Product Type: Dell laptops
Newest Review: ... you may have to purchase alternative software to even run microsoft word, the Dell Studio has everything you need. It has an easy-on-the-... more
Dell Studio 15
Member Name: kylemonahan
Dell Studio 15
Advantages: Sleek, Good-spec, Lots of ports, Reliable
Disadvantages: My laptop lid ended up disintegrating - but this can be replaced!
With all my reviews on computers and computer accessories, I've only just realised that I haven't actually reviewed the main laptop on which I spend the majority of my time! I guess that I've had this laptop so long that I've just taken it for granted.
I purchased this laptop around 3 years ago after my previous Dell was starting to look and feel a bit dated. This is my third Dell and I have to say that I have always been reasonably impressed with the laptop I've purchased from them. In fact, the first Dell laptop that I purchased several years ago is still going strong and is still being regularly used by my sister! In terms of reliability, I haven't suffered any major problems with the laptops.
I originally purchased a laptop from the Dell Studio range for two main reasons. Firstly, the spec of the laptop was just what I was looking for - a good Dual-core processor, lots of RAM, a good (non-integrated) graphics card and lots of various ports for me to plug my various devices into. The Studio range comes a few different sizes, but I plumped for the 15 inch version as realistically a 17 inch screen is too big and bulky for transporting around, especially if you're taking it on holidays.
The second reason that I purchased the Studio was down to the design of the laptop itself. In all honesty, most laptop manufacturers (with the exception of Apple) tend to produce rather grey and boring laptops. This Dell was something a little different and the form integrated nicely with the function of the laptop. For instance, The hinge mechanism is quite ingenious and gives the laptop a much smaller footprint when the lid is opened.
I purchased directly from Dell themselves, and was offered a plethora of options when creating my laptop specification. Thankfully, the base model that I picked had all the equipment and features that I required, so I didn't need to pick any of Dell's optional extras/upgrades. If you do decide to choose a few optional extras, be prepared for the price to increase considerably. The laptop that I ordered ended up costing around £400 by the time I had finished, but apparently, they can cost as much as £1,800 if you were to choose all of Dell's optional extras.
To give you a quick run-down of the system I ordered: It included a 2.4GHz Intel Core 2 Duo processor, 4GB of RAM, a 320GB hard drive and a 512MB ATI HD Graphics Card. All-in-all, this gives the laptop a pretty good level of performance (although compared to todays latest Ivy Bridge powered laptops - it probably feels like a dinosaur!)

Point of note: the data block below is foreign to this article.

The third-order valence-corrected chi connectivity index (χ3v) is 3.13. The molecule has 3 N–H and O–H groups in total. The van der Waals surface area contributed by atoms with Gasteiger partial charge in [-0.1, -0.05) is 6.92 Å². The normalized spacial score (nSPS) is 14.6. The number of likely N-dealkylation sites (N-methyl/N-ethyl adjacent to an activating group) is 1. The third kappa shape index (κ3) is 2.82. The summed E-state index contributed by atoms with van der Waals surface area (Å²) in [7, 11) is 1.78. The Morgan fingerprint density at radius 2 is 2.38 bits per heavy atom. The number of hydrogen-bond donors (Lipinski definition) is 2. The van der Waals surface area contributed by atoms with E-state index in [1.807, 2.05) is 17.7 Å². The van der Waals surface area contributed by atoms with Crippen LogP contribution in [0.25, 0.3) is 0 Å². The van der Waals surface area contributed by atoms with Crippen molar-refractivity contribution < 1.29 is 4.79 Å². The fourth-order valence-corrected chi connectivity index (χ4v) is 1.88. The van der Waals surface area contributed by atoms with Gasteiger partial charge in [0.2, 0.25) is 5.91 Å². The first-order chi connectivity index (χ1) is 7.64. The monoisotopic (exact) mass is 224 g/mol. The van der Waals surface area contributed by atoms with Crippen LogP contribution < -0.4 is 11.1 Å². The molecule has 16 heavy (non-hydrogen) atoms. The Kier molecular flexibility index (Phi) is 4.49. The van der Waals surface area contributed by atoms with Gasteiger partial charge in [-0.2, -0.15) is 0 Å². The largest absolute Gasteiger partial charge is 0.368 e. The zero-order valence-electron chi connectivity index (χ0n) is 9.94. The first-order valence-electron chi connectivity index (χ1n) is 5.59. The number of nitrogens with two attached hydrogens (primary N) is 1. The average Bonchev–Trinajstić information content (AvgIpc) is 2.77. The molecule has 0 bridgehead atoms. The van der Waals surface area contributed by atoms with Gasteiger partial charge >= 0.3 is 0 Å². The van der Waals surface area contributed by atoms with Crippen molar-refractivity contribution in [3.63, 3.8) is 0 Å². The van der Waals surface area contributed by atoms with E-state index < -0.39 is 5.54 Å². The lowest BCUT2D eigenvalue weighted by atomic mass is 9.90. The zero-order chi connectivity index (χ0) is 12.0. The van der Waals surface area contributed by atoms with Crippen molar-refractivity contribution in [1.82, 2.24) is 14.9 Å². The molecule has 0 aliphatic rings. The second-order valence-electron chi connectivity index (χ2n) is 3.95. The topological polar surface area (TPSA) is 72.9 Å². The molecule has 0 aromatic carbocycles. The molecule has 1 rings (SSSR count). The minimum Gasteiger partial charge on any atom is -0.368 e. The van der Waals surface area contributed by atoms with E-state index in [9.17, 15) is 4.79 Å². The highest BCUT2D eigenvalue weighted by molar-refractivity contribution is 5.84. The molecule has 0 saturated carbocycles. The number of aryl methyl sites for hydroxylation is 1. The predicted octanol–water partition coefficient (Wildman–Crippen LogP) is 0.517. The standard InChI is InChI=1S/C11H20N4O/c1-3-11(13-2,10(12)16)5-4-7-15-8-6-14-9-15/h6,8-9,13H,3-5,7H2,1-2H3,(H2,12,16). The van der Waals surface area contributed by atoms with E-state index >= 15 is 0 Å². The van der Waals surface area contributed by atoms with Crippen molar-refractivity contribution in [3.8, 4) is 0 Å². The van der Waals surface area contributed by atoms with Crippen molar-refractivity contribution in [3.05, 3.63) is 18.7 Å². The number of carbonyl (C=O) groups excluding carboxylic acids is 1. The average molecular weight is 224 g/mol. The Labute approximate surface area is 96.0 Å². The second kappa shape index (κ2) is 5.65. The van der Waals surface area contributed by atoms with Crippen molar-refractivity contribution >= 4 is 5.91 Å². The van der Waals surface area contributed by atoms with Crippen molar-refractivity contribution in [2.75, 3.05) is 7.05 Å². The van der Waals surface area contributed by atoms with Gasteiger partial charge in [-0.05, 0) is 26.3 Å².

The laptop has coped with pretty much everything that I've thrown at it - including intensive work on Photoshop, high-demand computer games and multi-tasking several tasks at once. As long as you can keep the laptop cool enough and allow enough hot air to escape out of the laptop, it should maintain this performance also. If the laptop does start to overheat a little, you will notice a bit of lag now and again, but nothing that prevents you from using the computer as normal. After 3 years of use, the laptop does tend to heat up a lot quicker nowadays (probably due to the amount of dust that has accumulated inside the laptop!)
As far as I know, ever Dell Studio features the same ports on the chassis of the laptop. On the left hand side there is: HDMI and VGA for video, a Gigabit Ethernet port, an eSATA/USB combo port, a dedicated USB port, mini-FireWire and three audio ports for headphones and microphones.
On the right hand side is a 34mm ExpressCard slot, a multi-format card reader - one further USB port and the power input. Just above the power input is a small white LED to show when the system is charging, which unusually is the only activity light on the machine bar the backlit power button on the hinge.
After 3 years of use.... it hasn't all been plain sailing. Firstly, after about 2 years, my battery was next to worthless and a replacement had to be ordered. It's not a big deal as that's actually what you'd expect from most laptop batteries - expect to pay around £40 for a genuine Dell replacement. The original mains charger that came with the laptop broke after about a year and a half - and a replacement will cost around £20.
Battery life is good on a fresh battery and you can expect a few hours of reasonable use on each charge.
The worst problem, however, was the lid and hinge mechanism of the laptop. After about 2 years, the plastic around the hinge mechanism started to crack and come away from the laptop. I put up with this unsightly inconvenience for a while, but the problem soon spread and cracks started to appear on the lid itself. Again, I put up with this until eventually the laptop lid was starting to come away altogher! I didn't really want to replace the entire laptop because of some cracked plastic - especially as the laptop was still performing very well. I researched my options and soon discovered that you could buy a replacement lid and hinge mechanism. I purchased the new lid and hinge for around £50 and using the detailed, but excellent, instructions on the Dell support website, I fitted a new lid and hinge! Hopefully this should prolong the life of the laptop for another few years as I have no requirements for a new one at the minute!
All-in-all, a reliable laptop which is still going strong after 3 years of heavy usage. Replacement parts should hopefully allow me to keep this machine going for another few years!
Summary: A good, faithful and reliable laptop
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